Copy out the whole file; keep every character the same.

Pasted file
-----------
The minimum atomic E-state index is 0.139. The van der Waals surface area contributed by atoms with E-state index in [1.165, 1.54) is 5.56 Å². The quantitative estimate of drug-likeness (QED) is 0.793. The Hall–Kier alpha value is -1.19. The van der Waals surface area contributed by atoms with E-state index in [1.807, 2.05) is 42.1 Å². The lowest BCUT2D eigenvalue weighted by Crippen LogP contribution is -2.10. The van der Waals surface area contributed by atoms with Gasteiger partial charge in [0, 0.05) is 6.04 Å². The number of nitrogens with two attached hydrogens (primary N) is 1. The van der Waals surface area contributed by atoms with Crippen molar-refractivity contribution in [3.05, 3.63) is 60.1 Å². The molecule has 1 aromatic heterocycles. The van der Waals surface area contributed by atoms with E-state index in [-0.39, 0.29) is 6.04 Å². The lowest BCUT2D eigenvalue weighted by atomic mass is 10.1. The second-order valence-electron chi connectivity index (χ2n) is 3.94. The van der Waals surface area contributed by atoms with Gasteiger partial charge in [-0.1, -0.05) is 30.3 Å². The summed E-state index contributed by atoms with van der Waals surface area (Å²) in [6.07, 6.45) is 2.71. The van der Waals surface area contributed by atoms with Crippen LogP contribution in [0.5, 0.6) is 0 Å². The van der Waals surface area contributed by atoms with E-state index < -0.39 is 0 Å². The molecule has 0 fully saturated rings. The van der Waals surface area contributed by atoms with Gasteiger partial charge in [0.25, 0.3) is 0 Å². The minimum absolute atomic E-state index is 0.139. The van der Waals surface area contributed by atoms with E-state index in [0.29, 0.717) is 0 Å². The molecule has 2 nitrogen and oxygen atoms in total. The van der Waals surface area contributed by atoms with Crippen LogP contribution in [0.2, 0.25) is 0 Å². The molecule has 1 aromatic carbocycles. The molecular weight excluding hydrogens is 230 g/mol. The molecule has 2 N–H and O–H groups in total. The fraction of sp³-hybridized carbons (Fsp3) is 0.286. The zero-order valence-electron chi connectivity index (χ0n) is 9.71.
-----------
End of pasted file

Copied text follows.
The minimum atomic E-state index is 0.139. The van der Waals surface area contributed by atoms with E-state index in [1.165, 1.54) is 5.56 Å². The quantitative estimate of drug-likeness (QED) is 0.793. The Hall–Kier alpha value is -1.19. The van der Waals surface area contributed by atoms with E-state index in [1.807, 2.05) is 42.1 Å². The lowest BCUT2D eigenvalue weighted by Crippen LogP contribution is -2.10. The van der Waals surface area contributed by atoms with Gasteiger partial charge in [0, 0.05) is 6.04 Å². The number of nitrogens with two attached hydrogens (primary N) is 1. The van der Waals surface area contributed by atoms with Crippen molar-refractivity contribution in [3.05, 3.63) is 60.1 Å². The molecule has 1 aromatic heterocycles. The van der Waals surface area contributed by atoms with E-state index in [-0.39, 0.29) is 6.04 Å². The lowest BCUT2D eigenvalue weighted by atomic mass is 10.1. The second-order valence-electron chi connectivity index (χ2n) is 3.94. The van der Waals surface area contributed by atoms with Gasteiger partial charge in [-0.1, -0.05) is 30.3 Å². The summed E-state index contributed by atoms with van der Waals surface area (Å²) in [6.07, 6.45) is 2.71. The van der Waals surface area contributed by atoms with Crippen LogP contribution in [0.5, 0.6) is 0 Å². The van der Waals surface area contributed by atoms with E-state index < -0.39 is 0 Å². The molecule has 0 fully saturated rings. The van der Waals surface area contributed by atoms with Gasteiger partial charge in [0.25, 0.3) is 0 Å². The minimum absolute atomic E-state index is 0.139. The van der Waals surface area contributed by atoms with E-state index in [0.29, 0.717) is 0 Å². The molecule has 2 nitrogen and oxygen atoms in total. The van der Waals surface area contributed by atoms with Crippen LogP contribution in [0.2, 0.25) is 0 Å². The molecule has 1 aromatic carbocycles. The molecular weight excluding hydrogens is 230 g/mol. The molecule has 2 N–H and O–H groups in total. The fraction of sp³-hybridized carbons (Fsp3) is 0.286. The zero-order valence-electron chi connectivity index (χ0n) is 9.71.